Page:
Kent says “the convoluted gerrymandering started with [Gov. Parris] Glendening [in 2001] when he tried to punish Rep. Ben Cardin for having considered running against him for governor.” Cardin’s old district – coherent and compact – suddenly took on a grotesque U-shape, so much so “it became known as the ‘toilet seat.’ “
Note that Democrat Glendening’s boundary manipulation was designed to punish a Democratic congressman – intra-party gerrymandering. It failed miserably. Cardin kept winning re-election with ease in the “toilet seat.” He’s now a U.S. senator.
Kent sees no reason for Maryland to abandon the traditional method of re-districting “as long as so many other states controlled by the GOP gerrymander in their favor.”
In other words, “politics ain’t beanbag,” as the late U.S. House Speaker Tip O’Neill repeatedly said. (The original quotation comes from writer Finley Peter Dunne in an 1895 newspaper column, mouthed by his fictitious character, “Mr. Dooley”: “ ’Tis a man’s game, an’ women, childer, cripple an’ prhybitionists ‘d do well to keep out iv it.”).
Politics is a hardball profession in which the two parties engage in mano a mano contests for power. Unless both sides agree to support a nationwide, non-partisan redistricting system, there’s little chance for the kind of reform championed by idealists.
Republicans in Maryland are trying to persuade the federal courts that the gerrymandered Bartlett district amounts to unconstitutional discrimination against them.
There’s no question one political party is trying to disadvantage the other. But that’s the underlying basis of this nation’s two-party system.
A Supreme Court ruling to the contrary opens a Pandora’s box of unsolvable conundrums for the justices.
“Discriminated minority political parties” – Libertarians, the Green Party, the Constitution Party, the Americans Elect Party, the Independent Party and unaffiliated voters – all would demand that same recognition in re-drawing Maryland’s political boundaries.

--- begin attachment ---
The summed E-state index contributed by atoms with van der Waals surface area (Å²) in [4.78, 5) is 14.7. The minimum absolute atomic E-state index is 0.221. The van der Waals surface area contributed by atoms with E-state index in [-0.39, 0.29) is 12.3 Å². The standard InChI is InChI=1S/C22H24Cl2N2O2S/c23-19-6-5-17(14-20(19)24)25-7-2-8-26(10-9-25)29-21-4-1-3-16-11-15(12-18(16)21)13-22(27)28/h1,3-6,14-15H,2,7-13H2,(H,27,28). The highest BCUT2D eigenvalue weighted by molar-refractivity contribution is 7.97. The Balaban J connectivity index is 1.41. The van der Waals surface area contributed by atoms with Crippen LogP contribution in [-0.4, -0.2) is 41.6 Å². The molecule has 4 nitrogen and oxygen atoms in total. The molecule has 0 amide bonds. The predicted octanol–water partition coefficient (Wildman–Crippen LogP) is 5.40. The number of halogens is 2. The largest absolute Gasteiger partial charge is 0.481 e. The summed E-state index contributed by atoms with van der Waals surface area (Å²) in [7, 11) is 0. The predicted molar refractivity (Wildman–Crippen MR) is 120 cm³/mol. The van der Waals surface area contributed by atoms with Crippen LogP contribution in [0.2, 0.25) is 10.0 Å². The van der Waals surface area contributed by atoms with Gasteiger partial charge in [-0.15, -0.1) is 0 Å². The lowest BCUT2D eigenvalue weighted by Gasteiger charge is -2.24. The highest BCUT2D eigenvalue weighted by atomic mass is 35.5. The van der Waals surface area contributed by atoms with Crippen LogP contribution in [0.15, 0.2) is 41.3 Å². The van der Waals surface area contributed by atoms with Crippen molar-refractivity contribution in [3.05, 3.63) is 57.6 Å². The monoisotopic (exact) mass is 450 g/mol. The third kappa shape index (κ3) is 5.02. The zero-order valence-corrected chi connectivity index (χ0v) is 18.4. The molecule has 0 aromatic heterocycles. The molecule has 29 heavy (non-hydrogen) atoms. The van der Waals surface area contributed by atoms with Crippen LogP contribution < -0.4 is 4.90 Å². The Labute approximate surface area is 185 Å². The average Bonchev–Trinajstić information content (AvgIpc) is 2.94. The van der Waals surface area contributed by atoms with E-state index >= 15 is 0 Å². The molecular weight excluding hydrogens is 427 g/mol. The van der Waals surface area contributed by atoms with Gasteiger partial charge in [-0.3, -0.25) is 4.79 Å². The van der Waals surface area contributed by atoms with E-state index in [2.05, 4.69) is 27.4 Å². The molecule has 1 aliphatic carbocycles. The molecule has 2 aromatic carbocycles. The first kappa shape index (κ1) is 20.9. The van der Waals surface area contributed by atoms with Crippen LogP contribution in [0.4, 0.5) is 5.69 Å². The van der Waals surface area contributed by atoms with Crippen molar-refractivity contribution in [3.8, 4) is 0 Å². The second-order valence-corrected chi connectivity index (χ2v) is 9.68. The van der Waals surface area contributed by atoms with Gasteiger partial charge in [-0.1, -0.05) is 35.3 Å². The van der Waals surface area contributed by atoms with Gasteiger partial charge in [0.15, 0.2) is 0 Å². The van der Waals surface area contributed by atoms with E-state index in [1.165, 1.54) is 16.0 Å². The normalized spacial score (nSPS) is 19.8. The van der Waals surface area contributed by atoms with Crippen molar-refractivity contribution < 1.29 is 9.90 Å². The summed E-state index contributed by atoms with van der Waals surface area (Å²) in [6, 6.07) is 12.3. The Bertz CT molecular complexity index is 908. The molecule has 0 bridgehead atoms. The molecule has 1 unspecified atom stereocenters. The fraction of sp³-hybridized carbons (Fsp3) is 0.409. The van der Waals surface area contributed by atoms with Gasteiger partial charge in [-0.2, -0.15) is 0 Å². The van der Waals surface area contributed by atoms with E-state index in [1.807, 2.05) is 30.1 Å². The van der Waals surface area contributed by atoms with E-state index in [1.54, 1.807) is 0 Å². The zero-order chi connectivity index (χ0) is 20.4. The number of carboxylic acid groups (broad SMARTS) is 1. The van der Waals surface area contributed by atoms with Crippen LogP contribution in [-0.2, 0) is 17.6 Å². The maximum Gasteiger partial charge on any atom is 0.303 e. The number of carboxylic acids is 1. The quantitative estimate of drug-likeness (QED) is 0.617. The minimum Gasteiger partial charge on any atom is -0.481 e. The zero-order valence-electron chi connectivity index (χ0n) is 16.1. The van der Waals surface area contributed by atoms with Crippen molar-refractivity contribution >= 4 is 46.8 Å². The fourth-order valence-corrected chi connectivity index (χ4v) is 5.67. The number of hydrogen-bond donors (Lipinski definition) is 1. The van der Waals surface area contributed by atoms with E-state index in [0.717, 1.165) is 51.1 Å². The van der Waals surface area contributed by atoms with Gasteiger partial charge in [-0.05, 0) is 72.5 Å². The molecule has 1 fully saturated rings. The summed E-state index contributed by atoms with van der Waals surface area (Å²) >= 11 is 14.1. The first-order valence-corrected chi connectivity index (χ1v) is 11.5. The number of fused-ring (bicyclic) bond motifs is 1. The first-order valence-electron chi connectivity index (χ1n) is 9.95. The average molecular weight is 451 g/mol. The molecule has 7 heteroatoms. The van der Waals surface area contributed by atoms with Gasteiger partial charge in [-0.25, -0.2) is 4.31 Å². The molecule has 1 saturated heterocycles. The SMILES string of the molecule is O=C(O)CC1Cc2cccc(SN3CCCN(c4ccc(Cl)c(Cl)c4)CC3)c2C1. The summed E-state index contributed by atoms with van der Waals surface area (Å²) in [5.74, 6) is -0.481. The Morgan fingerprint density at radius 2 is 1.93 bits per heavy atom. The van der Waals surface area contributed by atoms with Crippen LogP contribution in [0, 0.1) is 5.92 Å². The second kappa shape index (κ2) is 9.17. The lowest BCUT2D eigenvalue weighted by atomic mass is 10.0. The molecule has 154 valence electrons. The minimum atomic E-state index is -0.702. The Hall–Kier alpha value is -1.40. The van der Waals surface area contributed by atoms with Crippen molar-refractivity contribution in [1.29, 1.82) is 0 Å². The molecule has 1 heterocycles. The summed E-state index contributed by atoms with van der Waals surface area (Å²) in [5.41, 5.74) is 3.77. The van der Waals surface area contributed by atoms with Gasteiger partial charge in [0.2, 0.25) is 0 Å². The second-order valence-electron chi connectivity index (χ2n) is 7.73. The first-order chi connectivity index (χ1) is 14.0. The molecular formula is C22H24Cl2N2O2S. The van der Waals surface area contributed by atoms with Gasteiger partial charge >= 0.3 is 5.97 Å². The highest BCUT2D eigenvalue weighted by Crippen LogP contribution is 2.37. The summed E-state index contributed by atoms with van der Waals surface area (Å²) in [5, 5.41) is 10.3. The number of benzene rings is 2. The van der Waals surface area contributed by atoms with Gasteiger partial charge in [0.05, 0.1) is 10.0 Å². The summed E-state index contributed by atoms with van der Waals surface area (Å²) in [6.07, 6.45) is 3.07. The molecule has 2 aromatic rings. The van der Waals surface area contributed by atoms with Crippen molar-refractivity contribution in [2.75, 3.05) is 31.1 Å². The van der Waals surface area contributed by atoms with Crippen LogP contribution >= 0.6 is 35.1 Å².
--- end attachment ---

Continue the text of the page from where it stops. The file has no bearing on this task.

If Maryland’s re-districting maps are unconstitutional because one political party gained a huge edge over other parties in re-drawing the lines, ipso facto, nearly every state in the union would find itself in the same boat. Sheer chaos.
What the Supreme Court should do
Nine Supreme Court justices wouldn’t be enough to determine the new rules of the road for every congressional seat, every state legislative seat and every county council, city council and town council seat in all the states.
Far better for the high court to reverse its ill-considered determination to withdraw from redistricting disputes, except in cases of extreme discrimination against minority African American and Hispanic populations.
The Supreme Court could simply restore its earlier redistricting rules, which Maryland placed in its constitution for state legislative races in 1972: “Each legislative district shall consist of adjoining territory, be compact in form, and of substantially equal population. Due regard shall be given to natural boundaries and the boundaries of political subdivisions.”
Then everyone would know the parameters for re-districting – compact, adjoining areas of equal population size that make every effort to respect natural and subdivision demarcations.
Asking for non-partisan panels to draw the boundary lines just isn’t going to happen in Maryland, Texas, North Carolina or most other states.
If there is to be a fairer system of re-drafting political boundaries, the high court needs to apply the same, basic guidelines it foolishly abandoned. That’s the best way to restore a semblance of fairness to what is inherently a political process.